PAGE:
SuttaCentral

Mind and Body: The Problem of Formless Realms

I was watching this video:

And he raises an interesting problem (from 15:05). What is your opinion on the subject?

As I was listening to him, I was thinking that the problem could be solved simply by saying that the devas did have a form, and that the error seemed to lie in the identification of “form = physical” when it could only be a phenomenological (and not ontological) description… But it is true that in the end it would imply that there is a form (even subtle or phenomenological) in formless realms… This seems contradictory. :thinking:

:pray:

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:slightly_smiling_face: Thanks for bringing it up @Satananda, it was just a weird thought and there is probably some explanation out there somewhere. It would be interesting to hear! :anjal:

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In the formless attainments / realms there’s no visual imagination. The visual cortex has completely shut down. There’s absolutely no experience of seeing things.

The “forms” at the deva / jhana level are imaginary. The visual cortex is still capable of sputtering out some experience of seeing, even if those sights don’t come from the eyes.

The “forms” in the ordinary human realm are physical, originating from photons striking the wet balls at the front of our faces, though of course we all know what it’s like to remember what a cake looks like (non-physical form) or to have a dreamless sleep (formlessness).

Hope that helps!

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That’s very interesting, thank you for your answer. So the devas would have an imaginary form (like an idea); that would imply that a spirit can subsist without a physical body. Is there a difference in nature between body and spirit? Formless realms are therefore just devoid of physical form, not necessarily imaginary forms? :thinking:

:pray:

“Formless” suggests the absence of form, ie the absence of the four great elements. So no body, no sense organs, and no sense objects derived from form.
So mind only, but with no dreams or imaginings, or even thoughts. I’m not sure what that would be like.

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rupa as the physical characteristics is admittedly one interpretation of the suttas, but it’s not too wide-spread. I feel that Buddhists are too quick in assuming that this was the original and generally valid interpretation of rupa, while it is not.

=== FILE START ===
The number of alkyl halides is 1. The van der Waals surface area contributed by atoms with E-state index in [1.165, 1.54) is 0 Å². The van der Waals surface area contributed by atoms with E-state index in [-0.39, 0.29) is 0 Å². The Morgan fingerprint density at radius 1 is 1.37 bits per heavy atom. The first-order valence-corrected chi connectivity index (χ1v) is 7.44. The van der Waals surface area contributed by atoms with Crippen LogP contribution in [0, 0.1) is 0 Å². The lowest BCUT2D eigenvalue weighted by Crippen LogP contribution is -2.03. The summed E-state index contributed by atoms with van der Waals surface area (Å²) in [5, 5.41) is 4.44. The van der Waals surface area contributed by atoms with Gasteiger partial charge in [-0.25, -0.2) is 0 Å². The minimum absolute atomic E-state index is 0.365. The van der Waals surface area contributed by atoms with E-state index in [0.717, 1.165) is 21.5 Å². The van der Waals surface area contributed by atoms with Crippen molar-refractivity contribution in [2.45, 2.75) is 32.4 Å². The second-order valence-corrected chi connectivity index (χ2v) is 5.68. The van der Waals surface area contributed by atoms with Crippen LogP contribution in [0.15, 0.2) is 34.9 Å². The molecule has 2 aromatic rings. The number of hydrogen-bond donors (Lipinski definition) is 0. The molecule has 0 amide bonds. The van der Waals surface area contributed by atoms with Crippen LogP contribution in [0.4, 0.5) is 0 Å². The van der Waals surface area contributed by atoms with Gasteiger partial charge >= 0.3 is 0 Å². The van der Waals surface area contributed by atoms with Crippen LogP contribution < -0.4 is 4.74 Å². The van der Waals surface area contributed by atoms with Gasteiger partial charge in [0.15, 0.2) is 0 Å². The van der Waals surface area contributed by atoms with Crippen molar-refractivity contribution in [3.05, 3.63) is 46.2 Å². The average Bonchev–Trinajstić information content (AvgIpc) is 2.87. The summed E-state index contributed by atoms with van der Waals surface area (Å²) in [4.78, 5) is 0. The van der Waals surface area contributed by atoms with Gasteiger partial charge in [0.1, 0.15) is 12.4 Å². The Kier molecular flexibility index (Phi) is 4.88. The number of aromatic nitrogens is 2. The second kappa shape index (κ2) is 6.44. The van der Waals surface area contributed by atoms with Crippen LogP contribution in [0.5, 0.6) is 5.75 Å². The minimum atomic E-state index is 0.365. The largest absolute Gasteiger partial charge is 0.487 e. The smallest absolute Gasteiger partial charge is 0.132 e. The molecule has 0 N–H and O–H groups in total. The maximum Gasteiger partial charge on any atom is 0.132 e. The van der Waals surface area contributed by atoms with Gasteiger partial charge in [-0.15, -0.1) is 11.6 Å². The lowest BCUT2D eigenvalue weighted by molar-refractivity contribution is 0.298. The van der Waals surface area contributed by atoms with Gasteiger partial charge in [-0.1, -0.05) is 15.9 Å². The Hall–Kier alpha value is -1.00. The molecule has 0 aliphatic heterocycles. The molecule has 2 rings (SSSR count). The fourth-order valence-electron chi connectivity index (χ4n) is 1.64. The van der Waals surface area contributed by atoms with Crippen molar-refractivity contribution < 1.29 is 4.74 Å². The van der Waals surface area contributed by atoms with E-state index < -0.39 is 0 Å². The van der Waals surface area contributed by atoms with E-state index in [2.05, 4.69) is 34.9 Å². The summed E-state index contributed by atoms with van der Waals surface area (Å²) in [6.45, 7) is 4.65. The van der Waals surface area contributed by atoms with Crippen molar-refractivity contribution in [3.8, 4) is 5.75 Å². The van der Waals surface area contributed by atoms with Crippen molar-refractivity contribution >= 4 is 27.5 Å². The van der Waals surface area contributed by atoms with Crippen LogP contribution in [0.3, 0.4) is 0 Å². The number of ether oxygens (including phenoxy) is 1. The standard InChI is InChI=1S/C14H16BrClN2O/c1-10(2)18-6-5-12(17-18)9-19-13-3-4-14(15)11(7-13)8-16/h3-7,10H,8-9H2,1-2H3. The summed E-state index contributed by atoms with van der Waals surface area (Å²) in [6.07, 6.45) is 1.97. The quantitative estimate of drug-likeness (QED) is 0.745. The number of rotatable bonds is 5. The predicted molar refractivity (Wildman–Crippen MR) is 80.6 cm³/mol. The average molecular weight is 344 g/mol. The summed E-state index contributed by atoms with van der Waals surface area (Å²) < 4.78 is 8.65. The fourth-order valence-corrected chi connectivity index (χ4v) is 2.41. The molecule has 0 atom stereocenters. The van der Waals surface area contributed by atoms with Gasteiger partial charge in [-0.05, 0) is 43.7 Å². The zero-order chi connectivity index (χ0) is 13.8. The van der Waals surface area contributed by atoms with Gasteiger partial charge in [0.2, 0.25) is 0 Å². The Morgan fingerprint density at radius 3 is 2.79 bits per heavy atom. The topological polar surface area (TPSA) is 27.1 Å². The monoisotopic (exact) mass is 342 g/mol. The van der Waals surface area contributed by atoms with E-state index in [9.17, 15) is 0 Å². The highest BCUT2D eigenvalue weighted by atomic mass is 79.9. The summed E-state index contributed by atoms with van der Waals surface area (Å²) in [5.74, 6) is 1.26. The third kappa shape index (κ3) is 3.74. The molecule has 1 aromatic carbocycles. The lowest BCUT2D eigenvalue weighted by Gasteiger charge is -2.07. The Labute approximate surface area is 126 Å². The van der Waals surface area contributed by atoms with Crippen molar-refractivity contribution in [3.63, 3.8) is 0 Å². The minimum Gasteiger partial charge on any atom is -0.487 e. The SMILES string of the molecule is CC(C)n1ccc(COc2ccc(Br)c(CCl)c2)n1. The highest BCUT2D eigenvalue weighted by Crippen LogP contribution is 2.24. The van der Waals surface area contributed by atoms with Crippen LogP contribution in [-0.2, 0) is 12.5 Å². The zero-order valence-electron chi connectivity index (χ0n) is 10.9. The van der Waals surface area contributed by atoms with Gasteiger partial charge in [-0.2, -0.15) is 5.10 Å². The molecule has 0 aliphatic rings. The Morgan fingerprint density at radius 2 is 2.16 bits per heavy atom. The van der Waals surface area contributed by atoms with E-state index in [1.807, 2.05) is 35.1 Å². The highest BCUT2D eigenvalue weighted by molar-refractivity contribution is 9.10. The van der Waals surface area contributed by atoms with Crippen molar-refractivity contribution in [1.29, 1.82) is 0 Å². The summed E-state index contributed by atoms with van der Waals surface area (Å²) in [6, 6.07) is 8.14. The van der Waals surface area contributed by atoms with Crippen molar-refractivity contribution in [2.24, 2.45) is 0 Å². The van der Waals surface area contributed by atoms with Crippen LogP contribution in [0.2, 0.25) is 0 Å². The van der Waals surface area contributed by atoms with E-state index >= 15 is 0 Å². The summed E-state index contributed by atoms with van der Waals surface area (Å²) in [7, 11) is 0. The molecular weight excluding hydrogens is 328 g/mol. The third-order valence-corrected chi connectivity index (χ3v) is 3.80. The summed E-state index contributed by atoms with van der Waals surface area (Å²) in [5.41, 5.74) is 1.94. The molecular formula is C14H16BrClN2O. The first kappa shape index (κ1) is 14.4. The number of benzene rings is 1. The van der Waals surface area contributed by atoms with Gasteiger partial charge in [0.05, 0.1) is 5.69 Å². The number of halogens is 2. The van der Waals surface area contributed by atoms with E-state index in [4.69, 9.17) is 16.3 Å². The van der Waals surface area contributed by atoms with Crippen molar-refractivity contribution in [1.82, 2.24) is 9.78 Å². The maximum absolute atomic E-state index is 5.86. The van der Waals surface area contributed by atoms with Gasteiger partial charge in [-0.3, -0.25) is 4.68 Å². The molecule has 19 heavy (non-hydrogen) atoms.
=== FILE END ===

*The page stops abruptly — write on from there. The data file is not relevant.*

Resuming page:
Rupa is first and foremost what its literal translation is, namely ‘form’ or ‘visual appearance’.

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Aren’t the four primary elements the usual “definition” of rupa in the suttas?
See for example the description of the nama-rupa nidana in SN12.2. Also see MN140.

That’s true, if there is an explicit definition then it’s with the four mahābhūtāni. But I see this definition only in SN 12.2 and SN 22.56-57. Where is it in MN 140?

For some two or even four definitions are enough. For me the probably hundreds of times where rupa is the visual object is just so much more relevant than such a minority voice.

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So with a narrow definition of rupa as visible objects, what would the formless realm be like? Just walking round with your eyes shut or something?

It leaves open the possibility that it’s a meditation realm, and not a place you go to.

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Possibly, though according to AN10.13, desire for rebirth in the formless realm is a fetter. How would that work if the formless realm is only a meditative state?

In the case that rebirth in formless realms is a later inauthentic interpolation :wink:

For whatever my opinion is worth, that’s not my prefered translation of “arūparāgo” (note: the Pāli doesn’t mention rebirth or realms).

I much prefer “craving to not be” i.e. craving to not be ugly, to not to be sick… It’s aversion to states of existence. To get to arahant you have to get to the point where you’re okay with continuing to exist and okay with ceasing to exist. Only then can you transcend such categories.

But that’s the advanced stage, after non-returner. To even get to stream entry you first have to get really fed up with existing.

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But how do we establish that AN10.13 is an “inauthentic interpolation”?
Or do you mean that the translation is incorrect?
“Aruparago” appears to mean craving for the formless, but it’s not clear what formless refers to here.

So is it craving for any kind of existence? Craving for continuation? More like survival instinct?

“rūparāgo” is something like that - the craving to exist: to be this or that. To stick around and see how this all turns out.

“āruparāgo” is the craving to not exist. To disappear or annihilate. To not have to see what comes next. Something more like that.

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First of all it’s my interpretation and not a fact. My basis is though that the suttas don’t tell us anything about the arupa devas. They don’t even have real names - it’s just the cumbersome ayatana-name appended by ‘deva’. With other devas we can get at least a feeling when we see different layers in the suttas, for example the Akaniṭṭha Devas who have a real mythology shining through the suttas. But with the arupa devas, zero. Even at the Buddha’s liberation when he could have said that his former teachers became these devas - no, just “Āḷāra Kālāma passed away seven days ago”, nothing of deva, or his state, or realm.